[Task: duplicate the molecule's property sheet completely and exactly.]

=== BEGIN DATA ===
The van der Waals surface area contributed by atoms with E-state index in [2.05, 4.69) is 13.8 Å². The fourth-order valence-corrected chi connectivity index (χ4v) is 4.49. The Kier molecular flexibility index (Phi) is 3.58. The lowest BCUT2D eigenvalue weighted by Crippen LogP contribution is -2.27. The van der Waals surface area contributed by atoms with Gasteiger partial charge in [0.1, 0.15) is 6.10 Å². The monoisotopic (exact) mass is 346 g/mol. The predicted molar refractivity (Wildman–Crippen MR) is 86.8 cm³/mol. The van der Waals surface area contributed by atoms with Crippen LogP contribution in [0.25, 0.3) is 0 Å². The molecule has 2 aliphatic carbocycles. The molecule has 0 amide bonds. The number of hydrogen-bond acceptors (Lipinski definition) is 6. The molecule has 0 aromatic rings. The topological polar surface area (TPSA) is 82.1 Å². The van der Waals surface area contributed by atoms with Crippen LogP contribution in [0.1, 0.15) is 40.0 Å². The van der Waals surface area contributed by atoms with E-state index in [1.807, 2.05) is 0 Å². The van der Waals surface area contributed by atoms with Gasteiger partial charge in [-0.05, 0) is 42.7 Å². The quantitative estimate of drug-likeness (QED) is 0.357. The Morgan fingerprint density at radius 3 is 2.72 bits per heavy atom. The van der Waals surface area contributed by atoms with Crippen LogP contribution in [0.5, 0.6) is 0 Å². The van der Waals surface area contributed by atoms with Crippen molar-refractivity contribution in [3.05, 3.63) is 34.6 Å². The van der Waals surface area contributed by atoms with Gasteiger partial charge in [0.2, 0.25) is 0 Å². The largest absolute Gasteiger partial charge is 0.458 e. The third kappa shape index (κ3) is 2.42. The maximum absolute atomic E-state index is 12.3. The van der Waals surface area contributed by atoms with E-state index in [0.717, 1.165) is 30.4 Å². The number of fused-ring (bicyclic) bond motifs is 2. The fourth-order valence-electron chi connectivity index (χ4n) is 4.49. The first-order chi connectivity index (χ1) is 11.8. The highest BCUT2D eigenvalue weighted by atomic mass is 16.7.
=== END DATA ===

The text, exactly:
The van der Waals surface area contributed by atoms with E-state index in [2.05, 4.69) is 13.8 Å². The fourth-order valence-corrected chi connectivity index (χ4v) is 4.49. The Kier molecular flexibility index (Phi) is 3.58. The lowest BCUT2D eigenvalue weighted by Crippen LogP contribution is -2.27. The van der Waals surface area contributed by atoms with Gasteiger partial charge in [0.1, 0.15) is 6.10 Å². The monoisotopic (exact) mass is 346 g/mol. The predicted molar refractivity (Wildman–Crippen MR) is 86.8 cm³/mol. The van der Waals surface area contributed by atoms with Crippen LogP contribution in [0.25, 0.3) is 0 Å². The molecule has 2 aliphatic carbocycles. The molecule has 0 amide bonds. The number of hydrogen-bond acceptors (Lipinski definition) is 6. The molecule has 0 aromatic rings. The topological polar surface area (TPSA) is 82.1 Å². The van der Waals surface area contributed by atoms with Crippen LogP contribution in [0.1, 0.15) is 40.0 Å². The van der Waals surface area contributed by atoms with E-state index in [1.807, 2.05) is 0 Å². The van der Waals surface area contributed by atoms with Gasteiger partial charge in [-0.05, 0) is 42.7 Å². The quantitative estimate of drug-likeness (QED) is 0.357. The Morgan fingerprint density at radius 3 is 2.72 bits per heavy atom. The van der Waals surface area contributed by atoms with Crippen LogP contribution in [0.5, 0.6) is 0 Å². The van der Waals surface area contributed by atoms with Crippen molar-refractivity contribution in [3.05, 3.63) is 34.6 Å². The van der Waals surface area contributed by atoms with Gasteiger partial charge in [0.2, 0.25) is 0 Å². The largest absolute Gasteiger partial charge is 0.458 e. The third kappa shape index (κ3) is 2.42. The maximum absolute atomic E-state index is 12.3. The van der Waals surface area contributed by atoms with E-state index in [0.717, 1.165) is 30.4 Å². The number of fused-ring (bicyclic) bond motifs is 2. The fourth-order valence-electron chi connectivity index (χ4n) is 4.49. The first-order chi connectivity index (χ1) is 11.8. The highest BCUT2D eigenvalue weighted by atomic mass is 16.7.